Lee v. Superior Court

Annotate this Case

106 Ariz. 165 (1970)

472 P.2d 34

Ross P. LEE, Maricopa County Public Defender, Petitioner, v. SUPERIOR COURT of the State of Arizona IN AND FOR the COUNTY OF MARICOPA, and the Honorable Robert L. Myers, Judge thereof, Respondents.

No. 10104.

Supreme Court of Arizona, In Banc.

July 17, 1970.

*166 Ross P. Lee, Maricopa County Public Defender, by Anne Kappes, Deputy Public Defender, Phoenix, for petitioner.

Moise Berger, Maricopa County Atty., by John K. Mangum, Deputy County Atty., Phoenix, for respondents.

LOCKWOOD, Chief Justice:

This case is before us on a petition for a special action filed by the Public Defender of Maricopa County against the Superior Court of Maricopa County and Judge Robert L. Myers. On July 1, 1970 we accepted jurisdiction of the action and ordered the issuance of an alternative writ of mandamus to compel Judge Myers to vacate an order appointing the petitioner as counsel in a pending case and appoint private counsel to represent the defendant in that case.

The Public Defender brought the instant action because he had been appointed to defend one Richard Eugene Robinson in case number CR 62676 in the Superior Court of Maricopa County. Petitioner contended that A.R.S. §§ 11-581 to 11-586, which created the office of Public Defender, permit him to represent indigent defendants only in felony cases, while the Robinson case was a misdemeanor. Defendant's indigency is not in issue. Petitioner's lack of authority to represent misdemeanants was called to Judge Myers' attention by a motion for leave to withdraw as counsel, and the motion was denied.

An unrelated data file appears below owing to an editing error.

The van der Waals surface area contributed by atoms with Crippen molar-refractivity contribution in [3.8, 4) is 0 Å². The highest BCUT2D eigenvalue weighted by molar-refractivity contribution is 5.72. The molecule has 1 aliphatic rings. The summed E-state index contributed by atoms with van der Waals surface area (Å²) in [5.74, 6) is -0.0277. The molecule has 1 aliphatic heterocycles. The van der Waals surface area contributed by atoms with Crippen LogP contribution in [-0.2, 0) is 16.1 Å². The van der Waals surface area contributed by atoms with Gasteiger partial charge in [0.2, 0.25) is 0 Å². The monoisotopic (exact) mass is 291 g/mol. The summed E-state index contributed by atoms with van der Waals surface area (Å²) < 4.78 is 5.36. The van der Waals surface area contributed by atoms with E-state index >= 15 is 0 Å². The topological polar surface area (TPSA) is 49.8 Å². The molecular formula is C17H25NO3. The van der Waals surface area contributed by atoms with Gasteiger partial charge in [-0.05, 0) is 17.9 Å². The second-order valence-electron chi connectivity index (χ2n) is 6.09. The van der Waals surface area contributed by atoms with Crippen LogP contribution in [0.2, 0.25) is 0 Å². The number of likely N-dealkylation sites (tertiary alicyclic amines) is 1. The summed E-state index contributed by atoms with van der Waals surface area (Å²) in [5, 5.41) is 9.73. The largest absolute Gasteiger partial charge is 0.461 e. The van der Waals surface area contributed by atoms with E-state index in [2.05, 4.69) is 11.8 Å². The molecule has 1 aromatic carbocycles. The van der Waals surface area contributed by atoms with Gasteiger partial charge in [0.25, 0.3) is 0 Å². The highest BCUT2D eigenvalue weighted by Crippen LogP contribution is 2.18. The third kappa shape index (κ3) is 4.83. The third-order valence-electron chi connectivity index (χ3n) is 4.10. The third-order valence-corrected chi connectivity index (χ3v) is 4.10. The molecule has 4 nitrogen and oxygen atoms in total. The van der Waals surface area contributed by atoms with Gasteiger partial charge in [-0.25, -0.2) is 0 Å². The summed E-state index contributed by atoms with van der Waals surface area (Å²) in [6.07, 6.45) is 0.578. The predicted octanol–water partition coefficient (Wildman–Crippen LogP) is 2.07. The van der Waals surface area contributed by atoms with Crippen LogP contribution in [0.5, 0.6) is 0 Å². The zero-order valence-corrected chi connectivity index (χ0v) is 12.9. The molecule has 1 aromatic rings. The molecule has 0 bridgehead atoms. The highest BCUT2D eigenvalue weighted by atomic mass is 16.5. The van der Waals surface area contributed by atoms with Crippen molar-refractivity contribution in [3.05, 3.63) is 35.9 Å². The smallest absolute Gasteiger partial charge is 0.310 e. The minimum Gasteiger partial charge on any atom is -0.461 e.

The applicable language in A.R.S. § 11-584 states that the Public Defender shall defend, on order of the court:

"* * * any person who is charged with the commission of a felony."

This language is clear and unambiguous. In Adams v. Bolin, 74 Ariz. 269, 247 P.2d 617, we said:

"Nothing is more firmly settled than under ordinary circumstances, where there is involved no ambiguity, or absurdity, a statutory or constitutional provision requires no interpretation."

Again, in City of Mesa v. Killingsworth, 96 Ariz. 290, 394 P.2d 410 we said:

"Where the statute is unambiguous the courts will apply only the language used, and not interpret, for the statute speaks for itself."

A.R.S. § 11-584 was enacted in the spring of 1964. A few months later we issued our decision in the case of State v. Anderson, 96 Ariz. 123, 392 P.2d 784, in which we held that under the decisions of the United States Supreme Court, it was necessary to appoint counsel for indigents accused of misdemeanors which fell in the category of "serious offense." If, therefore, the legislature intended to have the Public Defender represent defendants accused of crimes less serious than felonies, it has had ample opportunity to clarify the law, and will have other opportunities in the future if it desires to make a change.

Writ of mandamus is made permanent.